He has trained other kids to care for kestrels in his community. Last year, he did a research project for school on kestrels and made a movie about setting up bird boxes to show his classmates. Here is a link to the YouTube movie he made about it: Movie.

Thomas got to enjoy the Bar Harbour Summit with early morning tide-pooling and adventures in Acadia National Park. He enjoyed the Summit so much that the following year his entire family joined us at Monterey Bay

 Who was Craig Tufts?

Craig Tufts

Craig was everyone’s favorite naturalist. From the moment you met him, you liked what he was thinking and wanted to know more! He was excited about everything living and understood a tremendous amount about the natural world around him, no matter where he was. He could look at an insect under a log and tell you what its name was or what family it was in and what it was related to, what it probably ate for dinner and where it was going to lay its eggs…. It didn’t matter if you were near his home in Northern Virginia or on a mountainside in Colorado, somehow Craig knew and remembered all these details! Being with Craig on a walk was like having a talking field guide beside you, with the words just pouring out. Craig was always happy to point things out to anyone, and was just as excited to see something for the fiftieth time as he was to see it for the first time! Craig worked for the National Wildlife Federation (NWF) for 33 years as Chief Naturalist.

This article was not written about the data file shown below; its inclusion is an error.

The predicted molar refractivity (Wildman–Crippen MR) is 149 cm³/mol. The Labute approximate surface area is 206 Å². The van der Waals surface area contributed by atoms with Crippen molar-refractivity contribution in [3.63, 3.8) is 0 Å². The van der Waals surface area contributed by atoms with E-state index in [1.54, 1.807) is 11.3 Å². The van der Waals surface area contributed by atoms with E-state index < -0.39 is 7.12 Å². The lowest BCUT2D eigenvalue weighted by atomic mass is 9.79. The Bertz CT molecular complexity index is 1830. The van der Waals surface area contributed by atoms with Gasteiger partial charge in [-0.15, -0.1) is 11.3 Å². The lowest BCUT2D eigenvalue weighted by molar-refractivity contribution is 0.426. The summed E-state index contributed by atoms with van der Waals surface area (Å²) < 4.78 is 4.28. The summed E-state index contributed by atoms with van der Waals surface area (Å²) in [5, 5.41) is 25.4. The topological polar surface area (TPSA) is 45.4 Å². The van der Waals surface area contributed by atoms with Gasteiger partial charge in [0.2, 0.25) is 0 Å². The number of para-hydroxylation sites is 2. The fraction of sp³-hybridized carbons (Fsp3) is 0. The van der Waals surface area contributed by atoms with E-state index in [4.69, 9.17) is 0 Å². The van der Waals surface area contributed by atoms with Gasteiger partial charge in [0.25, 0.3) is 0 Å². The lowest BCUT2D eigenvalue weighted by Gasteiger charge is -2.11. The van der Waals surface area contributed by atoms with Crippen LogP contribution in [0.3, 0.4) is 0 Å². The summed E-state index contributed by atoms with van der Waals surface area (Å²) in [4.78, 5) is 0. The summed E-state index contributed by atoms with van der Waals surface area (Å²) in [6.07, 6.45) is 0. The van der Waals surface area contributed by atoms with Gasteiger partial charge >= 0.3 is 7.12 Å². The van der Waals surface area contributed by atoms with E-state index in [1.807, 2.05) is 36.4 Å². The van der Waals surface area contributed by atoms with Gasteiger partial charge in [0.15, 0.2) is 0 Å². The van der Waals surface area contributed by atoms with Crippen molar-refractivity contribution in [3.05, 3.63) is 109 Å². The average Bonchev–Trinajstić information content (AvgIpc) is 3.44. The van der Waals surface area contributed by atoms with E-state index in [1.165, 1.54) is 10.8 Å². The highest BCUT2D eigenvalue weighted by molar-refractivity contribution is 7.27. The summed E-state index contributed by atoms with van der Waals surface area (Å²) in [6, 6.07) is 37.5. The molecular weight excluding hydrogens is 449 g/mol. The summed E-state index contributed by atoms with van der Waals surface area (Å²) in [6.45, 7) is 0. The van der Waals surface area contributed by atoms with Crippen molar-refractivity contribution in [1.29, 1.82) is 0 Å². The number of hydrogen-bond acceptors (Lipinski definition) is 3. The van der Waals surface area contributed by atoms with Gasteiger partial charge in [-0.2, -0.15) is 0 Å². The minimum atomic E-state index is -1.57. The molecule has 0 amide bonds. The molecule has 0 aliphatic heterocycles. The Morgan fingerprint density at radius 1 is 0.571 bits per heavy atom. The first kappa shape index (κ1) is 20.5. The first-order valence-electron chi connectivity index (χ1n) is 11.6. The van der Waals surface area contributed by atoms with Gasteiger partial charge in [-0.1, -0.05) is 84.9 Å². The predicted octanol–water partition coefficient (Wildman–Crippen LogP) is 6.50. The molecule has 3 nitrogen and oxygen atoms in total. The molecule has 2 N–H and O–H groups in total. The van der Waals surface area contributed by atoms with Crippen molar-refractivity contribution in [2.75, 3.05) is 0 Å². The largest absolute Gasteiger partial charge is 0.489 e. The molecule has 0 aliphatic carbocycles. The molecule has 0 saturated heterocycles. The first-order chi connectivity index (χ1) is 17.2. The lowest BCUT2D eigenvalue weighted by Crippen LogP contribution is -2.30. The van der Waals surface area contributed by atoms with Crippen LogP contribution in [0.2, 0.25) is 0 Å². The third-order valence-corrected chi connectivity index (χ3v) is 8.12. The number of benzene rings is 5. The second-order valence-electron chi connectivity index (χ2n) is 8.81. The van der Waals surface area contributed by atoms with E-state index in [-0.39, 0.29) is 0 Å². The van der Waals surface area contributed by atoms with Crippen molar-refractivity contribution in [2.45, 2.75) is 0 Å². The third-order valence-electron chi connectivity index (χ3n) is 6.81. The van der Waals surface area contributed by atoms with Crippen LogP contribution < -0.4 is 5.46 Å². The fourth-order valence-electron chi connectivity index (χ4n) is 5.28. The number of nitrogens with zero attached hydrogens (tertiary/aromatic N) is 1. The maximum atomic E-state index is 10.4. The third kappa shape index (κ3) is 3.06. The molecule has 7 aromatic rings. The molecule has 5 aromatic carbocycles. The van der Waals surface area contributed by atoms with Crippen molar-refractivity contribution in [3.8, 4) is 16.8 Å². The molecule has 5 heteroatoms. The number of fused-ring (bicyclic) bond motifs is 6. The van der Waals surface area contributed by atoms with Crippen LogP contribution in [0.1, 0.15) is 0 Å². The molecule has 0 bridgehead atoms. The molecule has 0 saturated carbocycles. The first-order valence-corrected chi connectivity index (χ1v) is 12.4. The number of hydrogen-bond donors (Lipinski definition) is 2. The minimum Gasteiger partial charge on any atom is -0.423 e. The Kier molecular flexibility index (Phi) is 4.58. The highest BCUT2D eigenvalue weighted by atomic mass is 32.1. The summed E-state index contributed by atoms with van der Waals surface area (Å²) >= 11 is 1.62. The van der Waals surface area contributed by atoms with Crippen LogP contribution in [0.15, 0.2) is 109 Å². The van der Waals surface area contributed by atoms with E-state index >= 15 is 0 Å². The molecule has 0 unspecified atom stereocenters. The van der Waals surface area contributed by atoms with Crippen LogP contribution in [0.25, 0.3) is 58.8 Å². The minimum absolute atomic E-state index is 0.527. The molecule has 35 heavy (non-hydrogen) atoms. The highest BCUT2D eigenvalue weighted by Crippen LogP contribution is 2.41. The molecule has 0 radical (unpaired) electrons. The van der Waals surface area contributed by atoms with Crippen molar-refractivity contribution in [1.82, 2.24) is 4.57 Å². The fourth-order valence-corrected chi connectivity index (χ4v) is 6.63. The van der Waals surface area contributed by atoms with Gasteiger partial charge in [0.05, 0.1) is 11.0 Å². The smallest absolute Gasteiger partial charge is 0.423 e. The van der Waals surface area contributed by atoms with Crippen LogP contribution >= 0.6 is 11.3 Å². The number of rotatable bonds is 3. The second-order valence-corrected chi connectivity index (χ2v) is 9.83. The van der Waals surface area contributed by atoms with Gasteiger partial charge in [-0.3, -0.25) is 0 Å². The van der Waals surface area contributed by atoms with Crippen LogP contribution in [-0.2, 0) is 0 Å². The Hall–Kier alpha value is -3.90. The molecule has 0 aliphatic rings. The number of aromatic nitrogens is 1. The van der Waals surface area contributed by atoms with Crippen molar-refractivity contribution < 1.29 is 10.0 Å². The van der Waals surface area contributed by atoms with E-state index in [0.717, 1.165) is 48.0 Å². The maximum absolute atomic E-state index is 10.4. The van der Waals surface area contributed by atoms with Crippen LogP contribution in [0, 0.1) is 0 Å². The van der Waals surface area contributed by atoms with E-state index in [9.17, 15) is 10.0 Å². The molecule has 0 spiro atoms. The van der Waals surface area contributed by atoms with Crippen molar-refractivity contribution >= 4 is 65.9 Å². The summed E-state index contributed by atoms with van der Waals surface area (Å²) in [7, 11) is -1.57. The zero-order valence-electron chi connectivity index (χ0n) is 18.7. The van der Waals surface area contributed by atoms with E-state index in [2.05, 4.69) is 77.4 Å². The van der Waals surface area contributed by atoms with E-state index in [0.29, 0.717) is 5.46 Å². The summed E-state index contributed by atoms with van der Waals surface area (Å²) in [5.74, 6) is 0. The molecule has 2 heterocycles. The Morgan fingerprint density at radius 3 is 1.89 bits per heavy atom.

What is the Craig Tufts Educational Scholarship Fund?

The Craig Tufts Educational Scholarship Fund is intended to continue Craig’s legacy and to replicate the spark that he provided for so many because of his extensive knowledge of and appreciation for the natural world. The Fund will finance an annual award that recognizes an individual between the ages of 8 and 18 who displays an interest in the natural world. The award aims to foster that interest and encourage a lifelong path of environmental study. It is our hope that the Fund would provide an opportunity for a young person to experience, in a personally meaningful way, NWF’s mission of inspiring individuals of all ages to care about and ultimately act to protect wildlife and wildlife habitat.

How can I contribute to this fund?

If you wish to make a memorial contribution, please consider this fund as a way of carrying on Craig’s legacy. Please make your donation online.